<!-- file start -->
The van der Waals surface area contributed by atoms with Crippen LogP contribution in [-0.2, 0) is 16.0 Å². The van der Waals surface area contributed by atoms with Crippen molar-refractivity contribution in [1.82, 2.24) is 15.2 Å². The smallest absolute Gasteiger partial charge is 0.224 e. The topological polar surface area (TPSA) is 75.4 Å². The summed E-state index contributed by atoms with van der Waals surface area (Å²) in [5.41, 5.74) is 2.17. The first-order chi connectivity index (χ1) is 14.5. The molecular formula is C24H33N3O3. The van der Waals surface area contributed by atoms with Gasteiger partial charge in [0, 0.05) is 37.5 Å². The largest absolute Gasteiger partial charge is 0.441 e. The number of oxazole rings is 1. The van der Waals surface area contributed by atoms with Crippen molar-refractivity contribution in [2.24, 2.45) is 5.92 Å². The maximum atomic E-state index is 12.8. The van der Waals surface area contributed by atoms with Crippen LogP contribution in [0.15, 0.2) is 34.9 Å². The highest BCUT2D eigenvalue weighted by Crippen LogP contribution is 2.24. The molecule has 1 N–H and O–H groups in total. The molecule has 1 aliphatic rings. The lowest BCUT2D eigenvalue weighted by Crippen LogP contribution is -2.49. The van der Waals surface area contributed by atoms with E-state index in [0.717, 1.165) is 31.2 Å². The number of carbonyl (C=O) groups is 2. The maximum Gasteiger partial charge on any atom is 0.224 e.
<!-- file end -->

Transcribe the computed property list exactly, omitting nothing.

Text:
The van der Waals surface area contributed by atoms with Crippen LogP contribution in [-0.2, 0) is 16.0 Å². The van der Waals surface area contributed by atoms with Crippen molar-refractivity contribution in [1.82, 2.24) is 15.2 Å². The smallest absolute Gasteiger partial charge is 0.224 e. The topological polar surface area (TPSA) is 75.4 Å². The summed E-state index contributed by atoms with van der Waals surface area (Å²) in [5.41, 5.74) is 2.17. The first-order chi connectivity index (χ1) is 14.5. The molecular formula is C24H33N3O3. The van der Waals surface area contributed by atoms with Gasteiger partial charge in [0, 0.05) is 37.5 Å². The largest absolute Gasteiger partial charge is 0.441 e. The number of oxazole rings is 1. The van der Waals surface area contributed by atoms with Crippen molar-refractivity contribution in [2.24, 2.45) is 5.92 Å². The maximum atomic E-state index is 12.8. The van der Waals surface area contributed by atoms with Crippen LogP contribution in [0.15, 0.2) is 34.9 Å². The highest BCUT2D eigenvalue weighted by Crippen LogP contribution is 2.24. The molecule has 1 N–H and O–H groups in total. The molecule has 1 aliphatic rings. The lowest BCUT2D eigenvalue weighted by Crippen LogP contribution is -2.49. The van der Waals surface area contributed by atoms with E-state index in [0.717, 1.165) is 31.2 Å². The number of carbonyl (C=O) groups is 2. The maximum Gasteiger partial charge on any atom is 0.224 e.